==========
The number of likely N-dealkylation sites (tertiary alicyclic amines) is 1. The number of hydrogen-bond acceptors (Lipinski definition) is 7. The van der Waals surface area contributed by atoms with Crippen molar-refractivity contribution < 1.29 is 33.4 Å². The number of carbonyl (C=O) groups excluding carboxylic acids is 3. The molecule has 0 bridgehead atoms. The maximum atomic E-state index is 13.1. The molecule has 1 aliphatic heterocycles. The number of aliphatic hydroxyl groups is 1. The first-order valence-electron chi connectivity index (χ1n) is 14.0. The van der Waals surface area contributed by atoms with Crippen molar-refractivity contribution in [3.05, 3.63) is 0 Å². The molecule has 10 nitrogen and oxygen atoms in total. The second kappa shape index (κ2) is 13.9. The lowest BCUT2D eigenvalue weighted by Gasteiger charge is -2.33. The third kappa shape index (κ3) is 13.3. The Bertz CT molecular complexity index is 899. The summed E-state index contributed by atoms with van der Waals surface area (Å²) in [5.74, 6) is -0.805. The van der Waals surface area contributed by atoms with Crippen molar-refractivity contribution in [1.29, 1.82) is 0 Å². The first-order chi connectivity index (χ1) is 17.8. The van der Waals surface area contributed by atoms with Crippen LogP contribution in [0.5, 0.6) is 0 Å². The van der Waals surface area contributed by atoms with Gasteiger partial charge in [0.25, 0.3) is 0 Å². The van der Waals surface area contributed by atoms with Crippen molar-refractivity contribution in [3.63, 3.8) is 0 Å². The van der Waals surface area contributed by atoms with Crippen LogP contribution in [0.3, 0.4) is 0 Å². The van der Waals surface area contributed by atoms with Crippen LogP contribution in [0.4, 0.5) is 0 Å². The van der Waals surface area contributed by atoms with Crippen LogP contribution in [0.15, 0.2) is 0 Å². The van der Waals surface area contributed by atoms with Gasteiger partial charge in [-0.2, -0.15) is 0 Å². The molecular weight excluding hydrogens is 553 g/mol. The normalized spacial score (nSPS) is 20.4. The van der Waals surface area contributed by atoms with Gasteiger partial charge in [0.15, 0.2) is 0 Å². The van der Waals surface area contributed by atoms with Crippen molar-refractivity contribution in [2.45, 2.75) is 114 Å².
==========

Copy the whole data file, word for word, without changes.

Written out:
The number of likely N-dealkylation sites (tertiary alicyclic amines) is 1. The number of hydrogen-bond acceptors (Lipinski definition) is 7. The van der Waals surface area contributed by atoms with Crippen molar-refractivity contribution < 1.29 is 33.4 Å². The number of carbonyl (C=O) groups excluding carboxylic acids is 3. The molecule has 0 bridgehead atoms. The maximum atomic E-state index is 13.1. The molecule has 1 aliphatic heterocycles. The number of aliphatic hydroxyl groups is 1. The first-order valence-electron chi connectivity index (χ1n) is 14.0. The van der Waals surface area contributed by atoms with Crippen molar-refractivity contribution in [3.05, 3.63) is 0 Å². The molecule has 10 nitrogen and oxygen atoms in total. The second kappa shape index (κ2) is 13.9. The lowest BCUT2D eigenvalue weighted by Gasteiger charge is -2.33. The third kappa shape index (κ3) is 13.3. The Bertz CT molecular complexity index is 899. The summed E-state index contributed by atoms with van der Waals surface area (Å²) in [5.74, 6) is -0.805. The van der Waals surface area contributed by atoms with Crippen molar-refractivity contribution in [1.29, 1.82) is 0 Å². The first-order chi connectivity index (χ1) is 17.8. The van der Waals surface area contributed by atoms with Crippen LogP contribution in [0.5, 0.6) is 0 Å². The van der Waals surface area contributed by atoms with Gasteiger partial charge in [0.25, 0.3) is 0 Å². The van der Waals surface area contributed by atoms with Crippen molar-refractivity contribution in [3.63, 3.8) is 0 Å². The van der Waals surface area contributed by atoms with Crippen LogP contribution in [0.3, 0.4) is 0 Å². The van der Waals surface area contributed by atoms with Crippen LogP contribution in [0.4, 0.5) is 0 Å². The van der Waals surface area contributed by atoms with Crippen LogP contribution in [0.15, 0.2) is 0 Å². The van der Waals surface area contributed by atoms with Gasteiger partial charge in [-0.2, -0.15) is 0 Å². The molecular weight excluding hydrogens is 553 g/mol. The normalized spacial score (nSPS) is 20.4. The van der Waals surface area contributed by atoms with Gasteiger partial charge in [0.15, 0.2) is 0 Å². The van der Waals surface area contributed by atoms with Crippen molar-refractivity contribution in [2.45, 2.75) is 114 Å².